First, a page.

Forster, filled with feelings of being a sinner, yearned to become an "Edelmensch" or "noble human," with a weightless body that floats through the air and a singing voice "of an angel," Kappenberg said.

The way to achieve that, Forster thought, was to live on his own bodily excretions. Some of which he made into "cookies."

He wore a mask to keep his bodily essences from escaping from his nose and mouth and declined to bathe except in his own urine. "Other patients said he smelled like an animal," noted Gianna Wulf, a staffer at the collection. "Yet he was a great painter."

Works by other inmate-artists from Regensburg are included in the exhibit, notably two pastel paintings by Franz Hamminger. One is of two embracing women, one of whom holds a hypodermic needle. Its meaning is a mystery, Kappenberg said.

The other shows Hamminger's seven doctors chained and proceeding to hell, Kappenberg said, where the artist felt they belonged for imprisoning him.

The artworks were encouraged by a few German psychiatrists as a sort of early art therapy, Kappenberg said, in a brief period of enlightenment. In 1933, when the Nazis ordered the sterilization of people with schizophrenia, epilepsy, "imbecility" and other conditions they thought were inherited, that window closed.

By 1940, gray buses with blacked-out windows started appearing at mental hospitals to remove patients, Kappenberg said. Their artworks became examples of what the Nazis called "degenerate art" and were packed away or destroyed.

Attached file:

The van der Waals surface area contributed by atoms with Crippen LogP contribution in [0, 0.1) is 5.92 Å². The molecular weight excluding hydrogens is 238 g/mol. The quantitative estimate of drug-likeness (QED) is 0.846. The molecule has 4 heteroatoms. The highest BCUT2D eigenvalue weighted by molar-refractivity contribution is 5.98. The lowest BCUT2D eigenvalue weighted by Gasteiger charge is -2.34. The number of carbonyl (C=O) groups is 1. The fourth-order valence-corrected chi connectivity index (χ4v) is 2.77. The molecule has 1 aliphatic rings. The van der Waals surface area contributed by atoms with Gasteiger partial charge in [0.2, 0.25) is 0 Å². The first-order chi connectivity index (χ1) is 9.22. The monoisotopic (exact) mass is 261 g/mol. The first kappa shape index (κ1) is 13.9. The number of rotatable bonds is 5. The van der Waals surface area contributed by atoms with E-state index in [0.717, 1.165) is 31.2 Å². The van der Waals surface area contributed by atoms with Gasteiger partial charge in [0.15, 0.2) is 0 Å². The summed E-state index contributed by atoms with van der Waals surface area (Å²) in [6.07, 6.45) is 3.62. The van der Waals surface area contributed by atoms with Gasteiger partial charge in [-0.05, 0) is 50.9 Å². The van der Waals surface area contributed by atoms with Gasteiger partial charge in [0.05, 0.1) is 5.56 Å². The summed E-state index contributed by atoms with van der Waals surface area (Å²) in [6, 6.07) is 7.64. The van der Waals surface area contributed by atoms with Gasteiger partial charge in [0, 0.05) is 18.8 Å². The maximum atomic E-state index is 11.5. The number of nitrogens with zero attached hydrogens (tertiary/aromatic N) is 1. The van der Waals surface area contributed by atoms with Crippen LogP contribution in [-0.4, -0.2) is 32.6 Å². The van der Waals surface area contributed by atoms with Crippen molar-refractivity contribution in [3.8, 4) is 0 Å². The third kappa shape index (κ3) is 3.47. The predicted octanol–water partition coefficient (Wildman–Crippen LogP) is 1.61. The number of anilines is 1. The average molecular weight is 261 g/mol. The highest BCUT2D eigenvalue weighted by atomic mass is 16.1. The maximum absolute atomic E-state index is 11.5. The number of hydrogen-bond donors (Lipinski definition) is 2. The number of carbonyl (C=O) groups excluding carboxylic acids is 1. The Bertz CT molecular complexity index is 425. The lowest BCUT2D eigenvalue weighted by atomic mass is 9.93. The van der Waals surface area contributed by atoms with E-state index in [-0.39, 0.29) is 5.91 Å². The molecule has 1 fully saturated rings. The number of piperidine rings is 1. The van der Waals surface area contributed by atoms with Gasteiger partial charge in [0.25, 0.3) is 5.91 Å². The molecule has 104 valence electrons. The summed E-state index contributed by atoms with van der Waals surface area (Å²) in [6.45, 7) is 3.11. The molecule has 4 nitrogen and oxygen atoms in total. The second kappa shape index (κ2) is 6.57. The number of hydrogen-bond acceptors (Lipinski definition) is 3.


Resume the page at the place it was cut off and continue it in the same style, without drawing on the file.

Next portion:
And at least 19 of the patients with artworks in the collection were exterminated, Kappenberg said.

montgomeryn@estripes.osd.mil

DIRECTIONSHeidelberg is in western Germany, easily accessible off Autobahn 5 just to the north of where it crosses A6. The Prinzhorn Collection is at Voss-Strasse 2, about two blocks west of Bismarckplatz in downtown Heidelberg.

TIMESHours are 11 a.m. to 5 p.m. Tuesdays and Thursday through Sunday, from 11 a.m. to 8 p.m. Wednesdays and closed Mondays.

COSTSFive euros for adults, 3 euros for those qualifying for discounts. Guides conduct tours in German Wednesdays at 6 p.m. and Sundays at 2 p.m.

FOODA cafeteria is in the same building, and there are plenty of restaurants just blocks away in the city.

INFORMATIONThe phone number for the information office is 06221-564492; its website, in German only, is http://prinzhorn.ukl-hd.de. Text accompanying the artworks is also in German only, making them less accessible to English speakers, but guide Torsten Kappenberg said plans are to add English translations in the next few weeks.